Bush, Cheney tout economy; Dems criticize
Nation's fiscal health emerging as election issue
WASHINGTON (CNN) -- With the November elections drawing closer -- and Democrats faulting the administration for its handling of the economy -- President Bush and Vice President Dick Cheney delivered Wednesday simultaneous speeches on the nation's fiscal health.
Both men said the long-term outlook is good, and Bush said he had inherited a recession.
House Democratic leader Richard Gephardt, however, said Bush and Cheney offered "the same status quo, finger-in-the-wind rhetoric" while American families are financially strapped.
"Instead of providing new ideas or honest answers to the economic downturn we are facing, Bush and Cheney offered empty rhetoric and blamed others for the recession," Gephardt said.
During a presidential visit to Madison, Mississippi, Bush said he believes the economy's foundation "is strong."
"Listen, our economy is growing. It's getting better," Bush said in the state that is home to the now bankrupt telecommunications giant WorldCom.
The president cited low inflation and worker productivity, which he said was "dramatically increasing."
Bush appears keenly aware of the potential significance of the economy as a campaign issue for the mid-term elections this fall. Many political pundits believe his father lost his re-election bid to Bill Clinton in 1992 in part because of a perception that the senior Bush was not paying attention to the economy.
In a speech in San Francisco, Cheney said that since he and Bush took office, the United States has gone through a "serious economic slowdown, a national emergency, a war abroad and a series of scandals in corporate America here at home."
"Yet there is no doubt of our nation's strength. This is a tribute above all to the American worker and entrepreneur ... productivity in the past four quarters has been very impressive. Higher productivity, of course, leads to wage increases and even greater investment and even more jobs down the line," Cheney said.
However, with the economy growing at only 1.1 percent in the second quarter of the year, lower than economists had predicted, some analysts have talked about the possibility of a double-dip recession, another period of negative economic growth after only a short recovery following last year's recession.
Glen Hubbard, chairman of the president's Council of Economic Advisers, said the chance of a double-dip recession is "remote."
"I think many forecasters are downgrading their forecast because of a drop in stock market wealth, but most of those adjustments, I think, will be in the neighborhood of a half to seven tenths of a percentage point over the next year. Bad to be sure but I think double-dip is quite remote," Hubbard told CNNfn.
Hubbard said most private economists still predict that the second half of the year will see growth around 3 percent and about 3.5 percent for next year.
The chief economic adviser, though, cautioned that investment by business is still not where it should be.
"For the recovery to be very sustainable over the long run, we've got to have business investment turn around," Hubbard said. "We've seen equipment and software spending begin that turn, non-residential construction always lags and is lagging. I've been saying for some time, I believe this will turn around by the end of the year and I still believe that."
Bush, in his remarks, continued to walk a fine line between talking up the economy and expressing concern for those who are out of work or worried about their financial futures.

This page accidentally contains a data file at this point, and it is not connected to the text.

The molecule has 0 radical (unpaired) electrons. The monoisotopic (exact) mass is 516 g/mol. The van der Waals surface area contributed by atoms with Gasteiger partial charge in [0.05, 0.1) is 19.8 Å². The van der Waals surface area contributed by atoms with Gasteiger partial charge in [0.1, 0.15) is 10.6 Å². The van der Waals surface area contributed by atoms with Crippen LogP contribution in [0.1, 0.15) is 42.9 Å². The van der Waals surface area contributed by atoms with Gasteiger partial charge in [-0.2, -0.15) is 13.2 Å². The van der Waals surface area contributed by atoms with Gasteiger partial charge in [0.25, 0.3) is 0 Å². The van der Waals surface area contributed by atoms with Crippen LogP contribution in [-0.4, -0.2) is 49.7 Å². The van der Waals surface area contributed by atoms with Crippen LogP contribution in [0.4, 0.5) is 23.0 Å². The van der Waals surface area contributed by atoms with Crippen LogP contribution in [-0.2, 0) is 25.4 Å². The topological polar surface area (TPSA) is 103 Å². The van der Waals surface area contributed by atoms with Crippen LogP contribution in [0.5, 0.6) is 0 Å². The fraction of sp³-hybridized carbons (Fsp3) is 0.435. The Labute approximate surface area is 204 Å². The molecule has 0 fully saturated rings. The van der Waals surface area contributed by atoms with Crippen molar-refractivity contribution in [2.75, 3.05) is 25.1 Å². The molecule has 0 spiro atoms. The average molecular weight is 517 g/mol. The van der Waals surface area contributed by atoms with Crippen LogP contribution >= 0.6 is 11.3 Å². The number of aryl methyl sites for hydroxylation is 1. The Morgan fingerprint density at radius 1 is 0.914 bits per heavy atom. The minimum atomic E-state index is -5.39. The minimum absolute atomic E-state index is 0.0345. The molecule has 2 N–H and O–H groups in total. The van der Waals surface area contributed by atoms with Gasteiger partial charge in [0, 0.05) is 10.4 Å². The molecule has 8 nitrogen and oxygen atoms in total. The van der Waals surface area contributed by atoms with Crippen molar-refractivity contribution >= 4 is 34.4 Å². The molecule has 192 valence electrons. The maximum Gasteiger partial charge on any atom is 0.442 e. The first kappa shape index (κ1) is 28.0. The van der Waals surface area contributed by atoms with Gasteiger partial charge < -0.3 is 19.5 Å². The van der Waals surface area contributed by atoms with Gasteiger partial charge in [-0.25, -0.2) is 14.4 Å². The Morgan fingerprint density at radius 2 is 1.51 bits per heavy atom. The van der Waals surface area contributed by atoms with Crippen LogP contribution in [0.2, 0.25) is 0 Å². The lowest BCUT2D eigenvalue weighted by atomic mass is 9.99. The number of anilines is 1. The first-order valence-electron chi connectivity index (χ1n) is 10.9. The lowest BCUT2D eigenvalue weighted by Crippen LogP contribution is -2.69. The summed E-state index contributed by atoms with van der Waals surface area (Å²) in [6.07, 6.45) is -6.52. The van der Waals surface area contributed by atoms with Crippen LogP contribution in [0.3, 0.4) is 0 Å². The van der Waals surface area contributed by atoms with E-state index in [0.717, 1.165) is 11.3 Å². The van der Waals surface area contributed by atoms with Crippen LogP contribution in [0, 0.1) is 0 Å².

"Listen, so long as anybody is looking for work and can't find work, I think we've got a problem," the president said. "When somebody is out there and says, I want to work and can't find a job, we need to do something about it."
Bush continued, "Look the role of government is not to create wealth, but an environment in which the economy can grow."
The president also, in a defense of his administration's handling of the economy, said he inherited a recession when he became president and that he has worked hard to prevent terrorism and now fraud from sending the economy into a tailspin.
"When I took office, our economy was beginning a recession," the president said. "That's what the facts have shown. Then our economy was hit by terrorists. Then our economy was hit by corporate scandals. But I'm certain of this, we won't let fear undermine our economy and we're not going to let fraud undermine (it) either."
The president also said his administration would make sure that corporate criminals no longer enjoy "easy money," but pay a price by serving "hard time."
Concerned about the impact a string of corporate scandals appear to be having on investor confidence, Bush plans an economic forum Tuesday in Waco, Texas. The goal is to bring together Cabinet members, policy experts, business leaders, students and workers to talk about issues such as corporate accountability and retirement security.
"I think in general this is an event to talk about the economy and about economic policy," Hubbard said. "The president, of course, has provided a great deal of leadership on this front and I think this is a chance for a two-way communication among all the participants who are there."
No members of Congress, Democrats or Republicans are invited, leading some Democrats to argue the forum is just a public relations blitz by the White House to try to prevent Democrats from having an issue to use against the GOP in November.
"America needs a serious economic discussion that brings in the best minds and a wide variety of opinions focused on the best way to create long-term economic growth and opportunity for all Americans," Gephardt said.
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